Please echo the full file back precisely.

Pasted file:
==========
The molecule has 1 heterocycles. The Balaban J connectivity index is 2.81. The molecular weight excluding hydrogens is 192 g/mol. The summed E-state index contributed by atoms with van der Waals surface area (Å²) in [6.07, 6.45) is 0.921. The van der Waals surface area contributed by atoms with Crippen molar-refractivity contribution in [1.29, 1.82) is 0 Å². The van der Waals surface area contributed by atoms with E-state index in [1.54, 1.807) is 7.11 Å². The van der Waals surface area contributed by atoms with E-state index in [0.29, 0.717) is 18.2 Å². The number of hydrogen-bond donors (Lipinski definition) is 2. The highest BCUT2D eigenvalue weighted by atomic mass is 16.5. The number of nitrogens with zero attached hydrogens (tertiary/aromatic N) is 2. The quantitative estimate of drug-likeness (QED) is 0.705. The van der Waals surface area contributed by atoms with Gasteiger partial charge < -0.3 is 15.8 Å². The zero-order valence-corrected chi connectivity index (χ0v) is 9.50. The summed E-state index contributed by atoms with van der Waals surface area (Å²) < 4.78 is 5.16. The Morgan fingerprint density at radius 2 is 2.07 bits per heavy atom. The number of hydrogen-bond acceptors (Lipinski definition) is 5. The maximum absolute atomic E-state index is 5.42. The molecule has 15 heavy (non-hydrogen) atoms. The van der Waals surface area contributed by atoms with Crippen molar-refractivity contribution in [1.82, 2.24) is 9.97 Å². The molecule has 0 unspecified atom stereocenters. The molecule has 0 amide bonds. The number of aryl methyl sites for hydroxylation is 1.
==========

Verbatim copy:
The molecule has 1 heterocycles. The Balaban J connectivity index is 2.81. The molecular weight excluding hydrogens is 192 g/mol. The summed E-state index contributed by atoms with van der Waals surface area (Å²) in [6.07, 6.45) is 0.921. The van der Waals surface area contributed by atoms with Crippen molar-refractivity contribution in [1.29, 1.82) is 0 Å². The van der Waals surface area contributed by atoms with E-state index in [1.54, 1.807) is 7.11 Å². The van der Waals surface area contributed by atoms with E-state index in [0.29, 0.717) is 18.2 Å². The number of hydrogen-bond donors (Lipinski definition) is 2. The highest BCUT2D eigenvalue weighted by atomic mass is 16.5. The number of nitrogens with zero attached hydrogens (tertiary/aromatic N) is 2. The quantitative estimate of drug-likeness (QED) is 0.705. The van der Waals surface area contributed by atoms with Gasteiger partial charge < -0.3 is 15.8 Å². The zero-order valence-corrected chi connectivity index (χ0v) is 9.50. The summed E-state index contributed by atoms with van der Waals surface area (Å²) < 4.78 is 5.16. The Morgan fingerprint density at radius 2 is 2.07 bits per heavy atom. The number of hydrogen-bond acceptors (Lipinski definition) is 5. The maximum absolute atomic E-state index is 5.42. The molecule has 15 heavy (non-hydrogen) atoms. The van der Waals surface area contributed by atoms with Crippen molar-refractivity contribution in [1.82, 2.24) is 9.97 Å². The molecule has 0 unspecified atom stereocenters. The molecule has 0 amide bonds. The number of aryl methyl sites for hydroxylation is 1.